Making the food look great is important, yes, but that's not the only part of the composition that you should think about.

"Choose a simple background that compliments your subject like a wood table, a textured placement or even a dish towel! Cutting boards are a very forgiving background that look great with most foods," he said. "Remember, no one will ever know if you put your plate on your wood floor to take the photo!"

As someone who has taken more than a few food photos on a pretty wood floor, I sure do feel validated.


Don't be afraid to play with color

"Color is really important in food photography and can be easily enhanced with photo editing filters," Hodges said. "Create a cohesive look using a collection of similar colors or create something more fun and exciting with contrast!"

There are all sorts of ways to pull this off. You can easily create color contrast between the background and the food itself by finding a surface or backdrop that holds up against it well. Or you can create contrasting colors with the food, such as adding blueberries to yogurt, according to Hodges. If you want to use a filter in the VSCO app, he recommends trying C1 and G3 from the set of free filters, and A1, C7, E2, G6, K2, L5, S3, U1, and V5 from the members-only filters.


Find some good angles

The key here is to experiment and take multiple photos from multiple angles, considering the result from each as you go. Shooting from the side is common, along with from directly above or diagonally. It's up to you to figure out what angle showcases your food the best.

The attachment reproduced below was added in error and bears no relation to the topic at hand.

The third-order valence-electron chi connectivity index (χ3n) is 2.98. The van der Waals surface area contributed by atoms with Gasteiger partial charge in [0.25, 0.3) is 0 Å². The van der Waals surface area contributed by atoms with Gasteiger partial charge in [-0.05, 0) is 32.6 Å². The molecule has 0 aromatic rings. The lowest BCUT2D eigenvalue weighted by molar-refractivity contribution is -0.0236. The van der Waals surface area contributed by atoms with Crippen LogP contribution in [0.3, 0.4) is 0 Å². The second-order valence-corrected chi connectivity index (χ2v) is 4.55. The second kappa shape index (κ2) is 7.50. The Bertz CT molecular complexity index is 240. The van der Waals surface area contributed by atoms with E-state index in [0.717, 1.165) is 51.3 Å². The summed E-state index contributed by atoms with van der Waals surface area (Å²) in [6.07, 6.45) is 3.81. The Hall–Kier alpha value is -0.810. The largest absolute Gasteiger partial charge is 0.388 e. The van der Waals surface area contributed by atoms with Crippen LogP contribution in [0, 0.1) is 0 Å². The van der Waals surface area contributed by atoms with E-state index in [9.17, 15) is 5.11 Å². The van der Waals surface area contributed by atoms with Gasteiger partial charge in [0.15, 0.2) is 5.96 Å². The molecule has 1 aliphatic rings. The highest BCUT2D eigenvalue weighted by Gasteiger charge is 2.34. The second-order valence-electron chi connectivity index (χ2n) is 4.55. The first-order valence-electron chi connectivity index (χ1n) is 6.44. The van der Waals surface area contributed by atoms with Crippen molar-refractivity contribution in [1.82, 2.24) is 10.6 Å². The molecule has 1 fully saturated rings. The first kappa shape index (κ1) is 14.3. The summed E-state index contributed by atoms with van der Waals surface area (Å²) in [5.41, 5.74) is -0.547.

"If you’ve arranged your food on a plate and a placemat, above will be your best bet," he said. "If you’re shooting a layer cake, a side shot will showcase your work the best just make sure you think through the background."


Add some finishing touches with editing

This is your last chance to make your food pic look incredible before you post it on social media. VSCO's got you covered in the way of photo editing tools, but like I said before, there are tons of photo editing apps out there -- some free, some you have to pay for. Try as many as you can and by all means use multiple editing apps for your photos. Maybe you'll like the filters in one app, but hate the interface. 

As for VSCO, here's what Hodges suggests: "In the VSCO App, use the Adjust tool to crop and straighten your image if necessary, and use the exposure tool to brighten or darken your image to emphasize the right tonalities in your subject. The Contrast tool can also be invaluable to soften tones or make textures pop out more. Use the Tone tool to deal with shadows and highlights individually, and try using the White Balance tool to add warmth. If you are a VSCO member, HSL can also be useful to adjust specific colors to make them more appetizing."


Don't forget to have fun

You want to do your beautiful, home-cooked food justice with a nice photo, yes, but don't forget to have fun while you're at it. Your photoshoot shouldn't get in the way of enjoying you beautiful, homemade food. Get weird. Try something new. Make it a group activity and incorporate people and hands in your shots. Personally, I love when I come across one of my food photos and remember how fun it was to cook, photograph, and eat it. 

As Hodges points out, photography should be like a creative release and that goes hand in hand with cooking.

"These are unprecedented times," he said. "We’re all experiencing them differently. Photography is a creative way to share your story. If your #quarantinecooking is how you spend quality time with your family, incorporate them into your photographs."

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Tony Merevick is Senior News Editor at Thrillist. Send news tips to and follow him on Twitter @tonymerevick.